Leaders of 31 major construction firms agree that safety should not be proprietary. They are offering their ideas about how to make the industry a safer place to work by launching the first annual "Safety Week" on May 4-10, and they encourage large and small contractors across the country to join them in elevating and celebrating safety.

These firms belong to either the Construction Industry Safety Initiative or the Incident and Injury Free Executive Forum. The companies in the groups can be fierce competitors, but they also meet regularly and exchange ideas about safety. "We've seen too many people get hurt," says Robert Alger, CEO of Lane Construction and one of the organizers of Safety Week. Both groups seek an industry-wide safety transformation.

The goal is to eliminate worker injury. These leaders acknowledge that construction still has a long way to go. A Bureau of Labor Statistics report, released last September, said 775 workers were killed in 2012, an increase of 5% over the previous year. The uptick followed five years of declines in the number of fatalities, from 1,239 in 2006. The increase was not just a matter of more workers returning to the field. The industry's rate of fatalities also went up in 2012, to 9.5 per 100,000 full-time-equivalent workers, from 9.3 the previous year.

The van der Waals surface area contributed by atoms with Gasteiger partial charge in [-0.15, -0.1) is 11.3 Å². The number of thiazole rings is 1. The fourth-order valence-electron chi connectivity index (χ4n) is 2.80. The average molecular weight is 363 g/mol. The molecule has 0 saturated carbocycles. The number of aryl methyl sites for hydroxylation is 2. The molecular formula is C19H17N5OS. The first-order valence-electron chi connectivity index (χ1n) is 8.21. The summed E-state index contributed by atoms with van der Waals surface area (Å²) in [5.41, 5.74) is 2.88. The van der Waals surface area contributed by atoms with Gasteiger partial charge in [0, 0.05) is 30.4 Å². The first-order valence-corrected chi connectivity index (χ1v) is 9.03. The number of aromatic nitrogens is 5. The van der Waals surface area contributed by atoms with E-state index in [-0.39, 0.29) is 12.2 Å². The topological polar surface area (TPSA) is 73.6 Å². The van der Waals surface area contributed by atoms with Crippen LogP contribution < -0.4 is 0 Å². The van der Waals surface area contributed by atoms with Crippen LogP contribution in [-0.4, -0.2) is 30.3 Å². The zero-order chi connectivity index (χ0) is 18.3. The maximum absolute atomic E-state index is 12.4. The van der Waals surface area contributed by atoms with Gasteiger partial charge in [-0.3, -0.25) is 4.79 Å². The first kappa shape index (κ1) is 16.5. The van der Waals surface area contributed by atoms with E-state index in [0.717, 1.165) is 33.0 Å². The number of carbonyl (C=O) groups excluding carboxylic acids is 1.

Clearly, there are known best practices that can save lives and prevent injuries. But it takes continual consciousness-raising to make sure they are uniformly implemented. That's where Safety Week comes in. Leading companies are reaching out to the entire industry and sharing safety know-how with the industry as a whole. The group has launched a Safety Week website at www.safety week2014.com with pages of ideas and best practices about how to strengthen the safety culture throughout construction.

The website has step-by-step planning tips for firms to host their own Safety Week events. "Not everyone will celebrate Safety Week the same way," says Michael McNally, CEO of Skanska USA Inc., a program leader. The website offers a wide range of ideas, such as personal and project-specific commitment pledges to safety, project visits by company leaders to engage with workers about safety or safety road shows in which vendors demonstrate safety tools and equipment.

The site features poignant testimonials, such as one from Jason Surratt, a scaffold erector for Safeway Scaffolding: "I am writing about your 100% tie-off rule on Gilbane jobsites. If it weren't for the enforcement of this rule, I just may have lost my life or been seriously injured!"

Saving lives and preventing injuries is the mission, and this is Year One for Safety Week. But the leaders vow that it will "not be one and done." Increase your engagement with safety. Participate in Safety Week.